Before I weigh in on last night’s debate, especially on health care, I’d like to point out a couple things.
First is that I wrote the Medical Loss Ratio (MLR) provision into the Affordable Care Act back in 2009. The MLR is literally the strongest containment on health insurance company profits in the ACA. It says that insurance companies must spend 80% of their premiums for individual and small group plans on actual health care. Not on administrative costs, profits, or CEO salaries. On large group plans, the MLR is 85%. When the insurance companies don’t meet the MLR, they have to give the difference back to policy holders.
In the coming year, Americans will be receiving $1.3 billion in checks from their insurance companies. I am not a big champion of the insurance companies and I am not particularly popular with health insurance companies because of it.
Secondly, when I arrived in July, 2009, as the 60th Democratic vote, the first Senator I spoke to on health care was Bernie Sanders. I told him I would support single payer. I also told him I thought we’d be at least 55 votes short, so we should probably have a fallback position.
Bernie knew that as well as I did. Did he take his ball and go home? Of course not. He worked very hard to insert significant funding for community health centers. Bernie spoke last night about his work as chairman of the Senate Veterans Committee. He tried to get the largest, most comprehensive bill in the VA’s history, but was stymied by Republicans. But he moved on and, yes, compromised with Republicans to get a smaller, yet still very significant reform of the VA and a large increase in its funding.
All of this is a way of saying that getting to single-payer – especially, single payer without any private health insurance is not likely to happen in the foreseeable future.
But, as Bernie pointed out last night, every other developed country in the world has universal health care, delivered at half the cost, with as good or better outcomes than the United States. Canadians pay 1/10th the price for insulin as Americans. Canada has single-payer health insurance with as good or better outcomes than the United States at about half the cost. In fact, that is true for every other developed country in the world.
All of those countries also pay about 30-40% of what the US pays for our pharmaceuticals. Yet, not one of those countries has completely eliminated private health insurance. In fact, approximately 70% of Canadians have some supplemental private insurance, usually paid for by their employer. So, you can’t say that outlawing private health insurance is indispensable to creating an effective single-payer system.
That is why when our Democratic candidates engaged in an extended health care debate last night, I was frustrated that at no point did any one of our candidates pivot to the ten-thousand-pound gorilla. The Republicans lost 40 seats in the last election, almost entirely on health care. In exit polls it was the number one issue, beating two and three combined. (The economy and immigration). Why?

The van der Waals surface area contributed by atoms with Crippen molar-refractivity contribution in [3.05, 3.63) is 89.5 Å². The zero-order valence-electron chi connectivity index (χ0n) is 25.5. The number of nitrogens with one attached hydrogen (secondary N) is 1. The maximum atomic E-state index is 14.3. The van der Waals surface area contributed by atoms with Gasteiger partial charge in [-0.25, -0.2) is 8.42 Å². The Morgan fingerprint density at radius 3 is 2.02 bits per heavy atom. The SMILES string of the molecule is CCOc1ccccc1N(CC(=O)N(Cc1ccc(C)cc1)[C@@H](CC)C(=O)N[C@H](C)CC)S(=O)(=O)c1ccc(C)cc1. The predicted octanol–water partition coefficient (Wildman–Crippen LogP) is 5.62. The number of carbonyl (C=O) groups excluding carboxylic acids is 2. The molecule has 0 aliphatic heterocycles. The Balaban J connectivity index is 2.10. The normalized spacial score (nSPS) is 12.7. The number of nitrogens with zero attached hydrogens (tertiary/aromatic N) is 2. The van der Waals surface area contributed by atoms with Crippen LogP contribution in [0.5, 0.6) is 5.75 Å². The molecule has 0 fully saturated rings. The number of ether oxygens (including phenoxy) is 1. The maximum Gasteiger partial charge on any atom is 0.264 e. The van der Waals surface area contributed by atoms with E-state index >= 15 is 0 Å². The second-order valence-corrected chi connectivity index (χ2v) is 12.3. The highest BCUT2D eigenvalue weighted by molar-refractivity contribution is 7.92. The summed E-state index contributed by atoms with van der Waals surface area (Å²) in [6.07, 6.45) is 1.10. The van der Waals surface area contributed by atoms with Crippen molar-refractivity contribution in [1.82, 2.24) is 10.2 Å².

Because leading up to the 2016 election, Republicans had been pledging to repeal and replace the ACA for eight years. They won. They had the House, the Senate, and the White House. And what had they developed to replace the ACA with? Something “terrific?” Nothing. According to the Congressional Budget Office, led by a Republican who was hand-picked by Republicans, 23 million Americans would have lost health insurance under their plan. People with pre-existing conditions would lose the protections they have under the ACA. Older Americans under 65 would pay significantly higher premiums. There would be enormous cuts in Medicaid. Medicaid expansion would go away.
Americans HATED what Republicans voted for. HATED it. And suddenly, after giving Republicans the House in 2010, and the Senate in 2014, and the White House in 2016 because of the ACA, suddenly Americans saw what was in the ACA and its popularity shot up.
When the Republican health reform bill was defeated in 2017, Trump said, “Who knew that health care was complicated?” Everyone except you, putz!
So, in 2018, American voters sent an unmistakable message. Not only did 40 seats in the House flip to the Democrats. Three states voted by referendum for expanded Medicaid – Idaho, Nebraska, and Oklahoma!
So what does Trump do? He doubles down! And directs his Justice Department to join the State Attorneys General lawsuit to repeal the Affordable Care Act entirely.
There are significant differences between the health care plans of our Democratic presidential candidates. Important differences that should be debated. But, at some point, (and I would suggest somewhat early), someone on our debate stage needed to pivot to the insane, destructive “plan” that Trump and the Republicans have to take away every achievement of the Affordable Care Act and remind American voters watching what is at stake between electing any one of our candidates versus the corrupt, ignorant, and not-a-little crazy president who allows our allies to be slaughtered, shakes down foreign leaders to get them to interfere in our presidential election, and wants to take health care away from tens of millions of Americans.
Next debate, please remember that health care is still the number one issue everywhere in the country. It’s an issue we win on, but only if we remind Americans of the difference between Democrats and Donald Trump.